Social Stigma. This is the greatest fear of the molested child and the mentally disturbed, who despite all that has been thrown at them, and the terrible burdens they bear, find Society putting an even heavier burden upon them – one that cripples them for life, day in, day out, every minute of the day.
I know. I am one of those people.
Shame the greatest burden of all. Search for the roots of all bad feelings, and you will find it lurking there. From the denying child molester to the man who failed to save his brother; there’s shame.
Imagine an 7 year old child, groomed for sex. A child needing what all children need: love and acceptance. Not finding it at home, finds it in the arms of a stranger. Loving the man. What the man gives feels like love, even if it isn’t. With a need so strong for the what’s missing in his life; body and mind abused – he asks; nay, finds himself begging for the man to ‘do it – and cruelly mocked for begging after the man is done. And yet like a faithful dog, he comes crawling back into the stranger’s lap – again and again and again over the next four years.
How would that child feel? What is that going to do to that child’s perception of love? How is that child going to see love and sex? How is it going to affect that child as an adult? How do you cure the abuse? Of all of these questions (and more), only the last one really matters. We will approach these questions later, for it would take a book to address these subjects in depth. (If you are interested, see “The Boy*” for insight into this subject matter.)
I have felt the burden. We know it all too well We have scars; and fought suicide every day for years decades, despite a productive career and a “happy go-lucky” rating by employees from CEO of a global firm down to the Janitor on the floor. Yes, we learned how to be a chameleon; we put on masks. (See: http://wp.me/p1t0dv-5h)
“Why?” I have asked my-selves for many long years, crippled by this shame. Imagine: you cannot say what you feel. You cannot say what you think. You cannot tell other people around you; not even family, for they have their own secret shames; yours is linked to theirs and back. You can’t tell your wife (though I did before I proposed, telling her: “You can back out now.” She didn’t. And it goes deeper, ’round and ’round until your inside yourself, in some dark pit in a hole in your head – holding a gun to your temple, or cutting yourself, or taking a box of pills. I know. I’ve done it – all three and much more.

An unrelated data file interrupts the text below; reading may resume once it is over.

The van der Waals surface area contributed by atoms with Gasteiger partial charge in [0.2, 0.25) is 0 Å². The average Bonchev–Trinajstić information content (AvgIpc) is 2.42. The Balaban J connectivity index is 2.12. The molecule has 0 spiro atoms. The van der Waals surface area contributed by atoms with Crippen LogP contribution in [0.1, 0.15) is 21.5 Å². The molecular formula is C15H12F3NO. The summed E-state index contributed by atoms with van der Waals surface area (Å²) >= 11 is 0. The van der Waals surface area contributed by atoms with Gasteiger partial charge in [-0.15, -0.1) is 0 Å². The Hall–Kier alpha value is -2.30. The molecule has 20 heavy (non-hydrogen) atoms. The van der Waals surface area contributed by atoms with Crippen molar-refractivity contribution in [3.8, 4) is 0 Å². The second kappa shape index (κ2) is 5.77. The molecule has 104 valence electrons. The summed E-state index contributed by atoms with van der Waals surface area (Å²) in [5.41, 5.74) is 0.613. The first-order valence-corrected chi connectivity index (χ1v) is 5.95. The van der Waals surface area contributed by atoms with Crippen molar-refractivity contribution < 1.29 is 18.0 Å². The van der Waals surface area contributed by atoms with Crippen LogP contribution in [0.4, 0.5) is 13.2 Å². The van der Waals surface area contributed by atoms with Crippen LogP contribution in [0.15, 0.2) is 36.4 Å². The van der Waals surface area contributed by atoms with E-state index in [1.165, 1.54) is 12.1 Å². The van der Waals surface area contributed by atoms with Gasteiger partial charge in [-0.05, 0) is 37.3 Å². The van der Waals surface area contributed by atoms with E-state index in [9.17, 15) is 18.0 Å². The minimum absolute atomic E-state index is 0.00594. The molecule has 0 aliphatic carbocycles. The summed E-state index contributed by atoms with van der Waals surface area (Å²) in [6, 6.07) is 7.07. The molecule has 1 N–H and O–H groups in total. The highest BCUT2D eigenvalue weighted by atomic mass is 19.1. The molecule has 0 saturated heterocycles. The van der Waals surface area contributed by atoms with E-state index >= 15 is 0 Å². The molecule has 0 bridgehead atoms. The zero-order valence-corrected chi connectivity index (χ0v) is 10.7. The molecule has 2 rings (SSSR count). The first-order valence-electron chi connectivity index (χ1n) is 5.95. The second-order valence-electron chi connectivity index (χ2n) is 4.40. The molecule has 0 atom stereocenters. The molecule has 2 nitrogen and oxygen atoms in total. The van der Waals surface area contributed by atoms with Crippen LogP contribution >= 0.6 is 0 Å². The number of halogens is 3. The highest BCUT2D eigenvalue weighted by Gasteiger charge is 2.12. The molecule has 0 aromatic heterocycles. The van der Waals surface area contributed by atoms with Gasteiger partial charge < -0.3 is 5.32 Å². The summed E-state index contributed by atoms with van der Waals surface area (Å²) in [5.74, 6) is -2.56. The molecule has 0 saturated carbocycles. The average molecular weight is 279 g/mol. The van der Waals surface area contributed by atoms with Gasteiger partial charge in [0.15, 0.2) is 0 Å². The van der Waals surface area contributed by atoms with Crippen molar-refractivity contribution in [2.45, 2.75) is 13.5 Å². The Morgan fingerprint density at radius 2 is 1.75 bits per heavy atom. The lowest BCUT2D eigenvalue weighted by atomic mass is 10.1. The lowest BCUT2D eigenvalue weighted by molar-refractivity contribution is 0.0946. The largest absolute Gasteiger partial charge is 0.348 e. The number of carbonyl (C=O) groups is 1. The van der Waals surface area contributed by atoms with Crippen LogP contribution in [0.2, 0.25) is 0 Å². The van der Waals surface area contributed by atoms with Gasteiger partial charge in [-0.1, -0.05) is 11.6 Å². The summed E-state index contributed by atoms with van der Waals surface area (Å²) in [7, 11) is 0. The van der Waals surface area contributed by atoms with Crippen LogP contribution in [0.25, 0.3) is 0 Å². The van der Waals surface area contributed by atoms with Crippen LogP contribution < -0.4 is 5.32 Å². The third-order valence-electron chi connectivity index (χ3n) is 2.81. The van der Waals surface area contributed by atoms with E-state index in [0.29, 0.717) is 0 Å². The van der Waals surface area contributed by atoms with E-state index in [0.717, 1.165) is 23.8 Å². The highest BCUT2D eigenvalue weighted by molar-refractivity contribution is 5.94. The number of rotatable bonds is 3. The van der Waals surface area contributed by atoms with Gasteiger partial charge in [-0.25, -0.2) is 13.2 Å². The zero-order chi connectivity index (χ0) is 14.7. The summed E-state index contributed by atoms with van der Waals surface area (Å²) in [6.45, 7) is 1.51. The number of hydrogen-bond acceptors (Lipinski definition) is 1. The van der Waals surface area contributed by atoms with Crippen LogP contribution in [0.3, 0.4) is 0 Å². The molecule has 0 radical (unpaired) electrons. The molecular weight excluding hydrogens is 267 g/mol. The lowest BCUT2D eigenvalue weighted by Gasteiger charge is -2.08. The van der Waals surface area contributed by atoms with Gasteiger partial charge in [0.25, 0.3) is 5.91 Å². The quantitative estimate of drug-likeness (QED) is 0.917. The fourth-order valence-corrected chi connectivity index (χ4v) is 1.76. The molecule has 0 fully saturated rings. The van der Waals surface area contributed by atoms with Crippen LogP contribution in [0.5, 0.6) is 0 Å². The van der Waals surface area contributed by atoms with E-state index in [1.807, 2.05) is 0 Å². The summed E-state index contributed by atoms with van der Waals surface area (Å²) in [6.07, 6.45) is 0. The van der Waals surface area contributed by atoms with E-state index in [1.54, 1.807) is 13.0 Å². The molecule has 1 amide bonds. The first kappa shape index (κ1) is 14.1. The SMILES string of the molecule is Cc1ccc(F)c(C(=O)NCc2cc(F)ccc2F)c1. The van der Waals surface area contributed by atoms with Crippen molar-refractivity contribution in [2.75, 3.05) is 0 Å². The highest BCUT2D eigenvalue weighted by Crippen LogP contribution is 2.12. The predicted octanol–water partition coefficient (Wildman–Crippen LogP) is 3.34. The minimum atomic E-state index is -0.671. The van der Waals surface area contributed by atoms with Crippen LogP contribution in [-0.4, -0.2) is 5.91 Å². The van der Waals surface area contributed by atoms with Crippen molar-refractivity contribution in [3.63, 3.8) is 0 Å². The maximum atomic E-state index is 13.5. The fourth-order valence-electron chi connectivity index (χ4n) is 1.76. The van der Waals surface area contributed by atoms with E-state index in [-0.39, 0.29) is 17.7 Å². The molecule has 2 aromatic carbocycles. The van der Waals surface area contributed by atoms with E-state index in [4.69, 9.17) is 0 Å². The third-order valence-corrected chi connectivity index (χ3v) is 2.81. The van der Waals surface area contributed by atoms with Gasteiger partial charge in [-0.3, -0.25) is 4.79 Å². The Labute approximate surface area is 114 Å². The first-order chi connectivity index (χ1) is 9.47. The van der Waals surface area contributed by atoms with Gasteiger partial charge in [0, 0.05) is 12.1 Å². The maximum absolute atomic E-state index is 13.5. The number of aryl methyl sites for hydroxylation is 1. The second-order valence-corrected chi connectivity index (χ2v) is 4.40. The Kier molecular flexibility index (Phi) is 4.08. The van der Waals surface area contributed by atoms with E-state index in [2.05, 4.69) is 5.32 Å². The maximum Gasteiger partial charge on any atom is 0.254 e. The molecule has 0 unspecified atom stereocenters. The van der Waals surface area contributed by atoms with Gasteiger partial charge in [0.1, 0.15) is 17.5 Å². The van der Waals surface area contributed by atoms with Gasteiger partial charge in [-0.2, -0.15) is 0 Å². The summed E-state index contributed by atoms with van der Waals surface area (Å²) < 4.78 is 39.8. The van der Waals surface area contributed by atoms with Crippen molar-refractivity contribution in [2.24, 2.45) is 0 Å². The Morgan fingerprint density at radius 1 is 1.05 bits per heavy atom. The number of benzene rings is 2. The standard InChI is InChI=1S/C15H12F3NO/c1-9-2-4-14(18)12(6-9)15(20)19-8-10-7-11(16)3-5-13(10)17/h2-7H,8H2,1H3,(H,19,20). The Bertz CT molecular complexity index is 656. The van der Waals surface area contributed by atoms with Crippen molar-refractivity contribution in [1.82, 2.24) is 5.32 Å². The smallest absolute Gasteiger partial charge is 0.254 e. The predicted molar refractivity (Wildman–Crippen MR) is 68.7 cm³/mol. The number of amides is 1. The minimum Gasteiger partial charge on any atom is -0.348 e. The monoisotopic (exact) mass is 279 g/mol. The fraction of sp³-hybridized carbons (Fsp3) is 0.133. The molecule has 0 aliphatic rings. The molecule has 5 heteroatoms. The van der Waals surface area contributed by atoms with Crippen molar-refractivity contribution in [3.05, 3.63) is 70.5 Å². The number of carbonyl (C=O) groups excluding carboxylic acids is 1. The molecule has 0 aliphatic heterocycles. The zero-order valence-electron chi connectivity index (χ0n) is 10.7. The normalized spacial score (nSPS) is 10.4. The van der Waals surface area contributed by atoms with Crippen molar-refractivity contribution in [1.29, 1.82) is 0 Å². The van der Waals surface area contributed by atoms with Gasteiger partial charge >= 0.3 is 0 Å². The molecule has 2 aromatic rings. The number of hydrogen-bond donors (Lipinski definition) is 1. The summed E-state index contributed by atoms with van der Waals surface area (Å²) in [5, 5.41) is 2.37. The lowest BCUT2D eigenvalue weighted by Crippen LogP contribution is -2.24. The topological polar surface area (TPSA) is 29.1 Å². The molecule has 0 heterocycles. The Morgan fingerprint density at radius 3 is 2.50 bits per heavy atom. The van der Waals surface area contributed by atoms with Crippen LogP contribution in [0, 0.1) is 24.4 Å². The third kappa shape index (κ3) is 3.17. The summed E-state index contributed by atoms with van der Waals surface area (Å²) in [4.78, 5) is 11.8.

Folks, that pit is so dark and hopeless that to save ourselves we came up with this saying: “When all is hopeless . . . hope for hope.” (You have no idea what this does to me emotionally even thinking about those times. Even some ‘inner selves’ are shamed – and we ashamed for putting “that” mind and our body through living hell.)
So where does that shame come from?
Social stigma. And we are powerless to even nudge it one inch. Not one fraction of a millimeter. It’s up to society to do that, and from what we can see: they don’t give a rat’s patoot. They are too busy caught up in inane games, too busy being greedy, or they’re caught behind some religious or social perspective that just increases the shame exponentally. Or maybe it’s just me; we are kind of sour on the issue, just in case you haven’t noticed by now.
And I’ll tell you why.
I’ve been shunned. You don’t think we can see that look in your eye saying: “Warning. This is something f’d up and different.” That weird look. I think my fellow survivors can attest to this. We don’t blame you – we look at ourselves with those eyes a LOT. We don’t need you adding to that burden. I’ve had good friends turn away, saying (after asking “what’s wrong? you look sooo sad!”) – and you just hint that perhaps your childhood wasn’t out of the freakin’ Waltons – it was more like Twilight Zone, with a good bit of Rocky Horror Chainsaw Festival thrown in. (And lets not forget my brother, who’s voice was perfectly illustrated by the male actor in “The People Under the Stairs”. Folks: that WAS him, LOL!
How are you going to address the 7 year child you love more than life, looking up and calmly saying: “Oh, by the way — I like sucking ****. I like the taste.”
Huh? That get you??? Should have. Cuz’ you got that look in your eyes. Great. Now you’re listening.
Let me tell you: we have to change this public perception, and it begins in childhood. I don’t know how. It’s not up for me to tell you. I’m not society: all of YOU are. I’m just one of your victims – every friggin’ single day of my life. And I’m sick and tired of it. You’ve damaged “my victims”, those poor childrens souls I have the burden to bear; the one’s I have to whisper to “it wasn’t your fault, and I love you, and yes, society is trying to get better, it will be one day, I promise.” Secretly thinking that I’ll die and take these children with me to heaven so that we all can live a better life, free of YOU, the society we grew up in.
If you can’t wrap your head around that, just remember: I’m not “normal”. Not by any psychologist’s standard. I’m insane. Just ask them. They gave me drugs to deaden my mind. Maybe that’s part of the reason I’m finally waking up, healing myself, getting better. I quit listening to the shrinks, and listened with my head and heart. Screw society. I’m going to make THEM, my “Children and Crowd” better, despite you, Society, and all your efforts to keep me undone, mouth taped shut by the invisible hand of shame; tied in a padded room. F-that, to be polite, okay?
And if I can make YOU, my fellow human beings better along the way, then so be it.
It’s for the best, after all.
Sincerely yours, Courtesy of Jeffery and his little angels (and the big ones, too).